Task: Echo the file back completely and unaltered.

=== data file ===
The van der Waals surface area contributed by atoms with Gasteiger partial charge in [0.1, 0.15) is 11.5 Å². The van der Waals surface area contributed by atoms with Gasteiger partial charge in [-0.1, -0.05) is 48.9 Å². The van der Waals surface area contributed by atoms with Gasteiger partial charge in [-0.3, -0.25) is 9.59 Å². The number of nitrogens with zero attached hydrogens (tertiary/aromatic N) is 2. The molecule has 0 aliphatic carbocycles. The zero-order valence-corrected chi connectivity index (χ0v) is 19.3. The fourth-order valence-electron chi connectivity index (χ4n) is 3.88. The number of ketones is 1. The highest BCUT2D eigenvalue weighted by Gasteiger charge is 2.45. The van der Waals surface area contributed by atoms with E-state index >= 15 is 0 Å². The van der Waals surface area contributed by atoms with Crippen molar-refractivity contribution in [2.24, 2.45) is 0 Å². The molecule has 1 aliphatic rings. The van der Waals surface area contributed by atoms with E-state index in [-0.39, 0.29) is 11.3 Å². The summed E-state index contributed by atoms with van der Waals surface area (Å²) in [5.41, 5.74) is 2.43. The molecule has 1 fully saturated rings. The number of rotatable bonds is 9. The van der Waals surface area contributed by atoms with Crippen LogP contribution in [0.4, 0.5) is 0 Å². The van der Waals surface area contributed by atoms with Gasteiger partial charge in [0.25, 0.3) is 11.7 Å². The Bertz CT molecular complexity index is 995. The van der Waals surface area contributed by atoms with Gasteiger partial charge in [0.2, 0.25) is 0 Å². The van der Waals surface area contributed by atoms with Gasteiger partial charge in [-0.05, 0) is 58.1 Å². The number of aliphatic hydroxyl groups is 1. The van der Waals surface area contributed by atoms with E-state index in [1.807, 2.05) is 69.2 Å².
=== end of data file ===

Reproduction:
The van der Waals surface area contributed by atoms with Gasteiger partial charge in [0.1, 0.15) is 11.5 Å². The van der Waals surface area contributed by atoms with Gasteiger partial charge in [-0.1, -0.05) is 48.9 Å². The van der Waals surface area contributed by atoms with Gasteiger partial charge in [-0.3, -0.25) is 9.59 Å². The number of nitrogens with zero attached hydrogens (tertiary/aromatic N) is 2. The molecule has 0 aliphatic carbocycles. The zero-order valence-corrected chi connectivity index (χ0v) is 19.3. The fourth-order valence-electron chi connectivity index (χ4n) is 3.88. The number of ketones is 1. The highest BCUT2D eigenvalue weighted by Gasteiger charge is 2.45. The van der Waals surface area contributed by atoms with E-state index >= 15 is 0 Å². The van der Waals surface area contributed by atoms with Crippen molar-refractivity contribution in [2.24, 2.45) is 0 Å². The molecule has 1 aliphatic rings. The van der Waals surface area contributed by atoms with E-state index in [-0.39, 0.29) is 11.3 Å². The summed E-state index contributed by atoms with van der Waals surface area (Å²) in [5.41, 5.74) is 2.43. The molecule has 1 fully saturated rings. The number of rotatable bonds is 9. The van der Waals surface area contributed by atoms with Crippen LogP contribution in [0.4, 0.5) is 0 Å². The van der Waals surface area contributed by atoms with Gasteiger partial charge in [0.25, 0.3) is 11.7 Å². The Bertz CT molecular complexity index is 995. The van der Waals surface area contributed by atoms with Gasteiger partial charge in [0.2, 0.25) is 0 Å². The van der Waals surface area contributed by atoms with Gasteiger partial charge in [-0.05, 0) is 58.1 Å². The number of aliphatic hydroxyl groups is 1. The van der Waals surface area contributed by atoms with E-state index in [1.807, 2.05) is 69.2 Å².